To put it into perspective, you have to acknowledge how many countless hundreds of ‘Danish Gambits’ Marshall had played previously, and how ‘automatic’ they must have been. He would arrive at positions he knew by heart with no analyzing necessary. Play here, he plays…take the ‘shot’, checkmate-or win material. All so simple and all from memory. 
     But here, because of the players pooling their resources beforehand, ‘shots’ were not easy to find and the grueling pace had taken its toll on the United States Chess Champion. 

From the Cleveland Plain Dealer:

     “I’ll not play Danish Gambit in Cleveland Again” “One of the biggest jolts I ever received in my life.” Was the terse comment of Champion Marshall after his remarkable simultaneous exhibition of chess a week ago Friday evening at the City Club. He referred to the two losses and seven draws made against him out of the 71 games that were played up until after 2 in the morning. He attributed what he called his poor showing to the fact that Cleveland players were “all primed” on the Danish Gambit which he proffered and was accepted on about nine boards out of ten."
      “Let me give full credit, however.” He hastened to add “Your players showed a wonderful-almost an unbelievable-improvement in chess playing ability since my last visit here a year ago. Had I been told to prepare for such an array of talent and skill I should have smiled. Frankly, I would have been skeptical. But I’m convinced. As for the Danish Gambit-never again. When I come to Cleveland, I shall try something to which your chess devotees have given less study. That is mere prudence on my part-a measure of self-defense. Why, one of your men here made not less than ten book plays against me.”

    Up to Mr. Marshall’s arrival in Cleveland, he had but one draw and no loss on his tour with 151 games played. Hence he felt the sting of losing two and drawing seven more severely. 
     One has to marvel at the demeanor of the U.S. Champion being a perfect gentleman, politically correct decades before his time. He was a true champion in every respect.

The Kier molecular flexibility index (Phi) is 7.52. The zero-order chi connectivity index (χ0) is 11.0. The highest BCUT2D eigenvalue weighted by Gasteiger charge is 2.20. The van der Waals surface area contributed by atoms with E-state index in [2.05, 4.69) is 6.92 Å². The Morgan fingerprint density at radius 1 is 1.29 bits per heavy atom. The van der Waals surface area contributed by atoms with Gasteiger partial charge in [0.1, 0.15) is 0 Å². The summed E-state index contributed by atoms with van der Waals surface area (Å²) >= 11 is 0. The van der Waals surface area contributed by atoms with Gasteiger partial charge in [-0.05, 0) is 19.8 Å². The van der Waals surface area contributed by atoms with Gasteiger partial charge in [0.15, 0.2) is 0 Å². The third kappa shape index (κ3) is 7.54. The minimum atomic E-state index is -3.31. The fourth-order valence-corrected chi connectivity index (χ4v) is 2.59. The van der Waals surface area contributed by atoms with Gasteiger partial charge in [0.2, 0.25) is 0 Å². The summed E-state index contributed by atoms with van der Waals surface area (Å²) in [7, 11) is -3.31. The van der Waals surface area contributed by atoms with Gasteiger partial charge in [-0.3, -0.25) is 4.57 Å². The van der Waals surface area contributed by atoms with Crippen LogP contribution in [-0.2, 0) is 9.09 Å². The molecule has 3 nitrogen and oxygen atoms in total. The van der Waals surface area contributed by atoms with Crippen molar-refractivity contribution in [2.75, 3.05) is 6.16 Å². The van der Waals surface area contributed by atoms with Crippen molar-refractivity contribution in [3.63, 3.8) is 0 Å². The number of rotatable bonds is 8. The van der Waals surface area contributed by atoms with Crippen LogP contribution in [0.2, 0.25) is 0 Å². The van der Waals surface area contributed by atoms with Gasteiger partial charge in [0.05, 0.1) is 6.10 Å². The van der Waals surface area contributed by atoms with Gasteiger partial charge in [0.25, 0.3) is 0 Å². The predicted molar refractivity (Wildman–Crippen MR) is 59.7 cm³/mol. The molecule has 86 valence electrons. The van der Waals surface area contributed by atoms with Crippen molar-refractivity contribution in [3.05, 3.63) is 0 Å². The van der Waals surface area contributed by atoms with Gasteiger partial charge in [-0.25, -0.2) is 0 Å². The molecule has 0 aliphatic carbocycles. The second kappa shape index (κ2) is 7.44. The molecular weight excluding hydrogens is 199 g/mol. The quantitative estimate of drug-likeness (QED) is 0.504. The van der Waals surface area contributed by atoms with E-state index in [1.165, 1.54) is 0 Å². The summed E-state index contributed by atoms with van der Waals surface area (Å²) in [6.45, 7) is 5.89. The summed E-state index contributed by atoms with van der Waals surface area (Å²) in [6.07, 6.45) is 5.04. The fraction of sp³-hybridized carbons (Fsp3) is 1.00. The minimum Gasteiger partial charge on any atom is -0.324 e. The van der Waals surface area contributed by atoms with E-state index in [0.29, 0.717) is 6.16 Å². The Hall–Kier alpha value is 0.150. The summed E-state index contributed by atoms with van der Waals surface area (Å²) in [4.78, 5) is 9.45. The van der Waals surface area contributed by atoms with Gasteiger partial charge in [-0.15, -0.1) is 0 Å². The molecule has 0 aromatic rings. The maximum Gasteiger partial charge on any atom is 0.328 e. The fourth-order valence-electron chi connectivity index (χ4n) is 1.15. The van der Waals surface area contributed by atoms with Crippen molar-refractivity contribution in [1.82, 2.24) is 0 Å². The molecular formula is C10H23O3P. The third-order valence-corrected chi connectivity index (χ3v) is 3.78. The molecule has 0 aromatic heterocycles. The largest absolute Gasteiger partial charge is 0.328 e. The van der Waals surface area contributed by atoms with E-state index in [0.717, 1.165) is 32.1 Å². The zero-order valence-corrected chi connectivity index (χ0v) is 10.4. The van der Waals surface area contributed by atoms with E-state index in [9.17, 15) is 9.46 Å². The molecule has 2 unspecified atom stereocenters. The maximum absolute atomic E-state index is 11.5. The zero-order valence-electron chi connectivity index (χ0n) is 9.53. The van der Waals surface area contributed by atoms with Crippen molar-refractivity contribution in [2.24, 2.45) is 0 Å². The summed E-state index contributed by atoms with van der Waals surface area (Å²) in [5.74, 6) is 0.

A last note. Frank J. got a measure of revenge about a year later when he gave another simul and scored forty wins with only two draws.
      Cleveland, Ohio had a very active chess club in those glory days; hosting lectures, exhibitions and simultaneous play by such luminaries of chess as: Dr. Emanuel Lasker, Jose Capablanca, Alexander Alekhine, Geza Maroczy, Sammy Rzeschewski, Isaac Kashdan, Lajos Steiner, Edward Lasker and many more. 
     Edward Lasker once gave a brilliant lecture on Fundamental laws of chess of mobilization and a blindfold exhibition, winning 24 games and drawing one. 
     During the Marshall/Ed Lasker U.S. Championship of 1923, three games were played in Cleveland for the local gentry to observe. 
     It must have been wonderful to have lived in those days and witnessed the truly great players, who trailblazed a path for us to appreciate the finer points of the finest game. Imagine!

     Following is one of the two wins against Marshall. Annotations are by Don Collins.  Mr. Collins is a USCF Expert with a rating of over 2100 and a correspondence rating of over 2500. Any additional comments by me are indicated as such. Wikipedia has a good article on the Danish Gambit.


  1. Thanks for bringing a snippet of chess history to life!

  2. Thanks for bringing a snippet of chess history to life!

  3. Very nice article, as expected coming from Don Collins
    -Fred Lindaay

  4. I really enjoyed reading about the "good old days" -- thanks for the interesting post!

  5. Very entertaining read, loved it!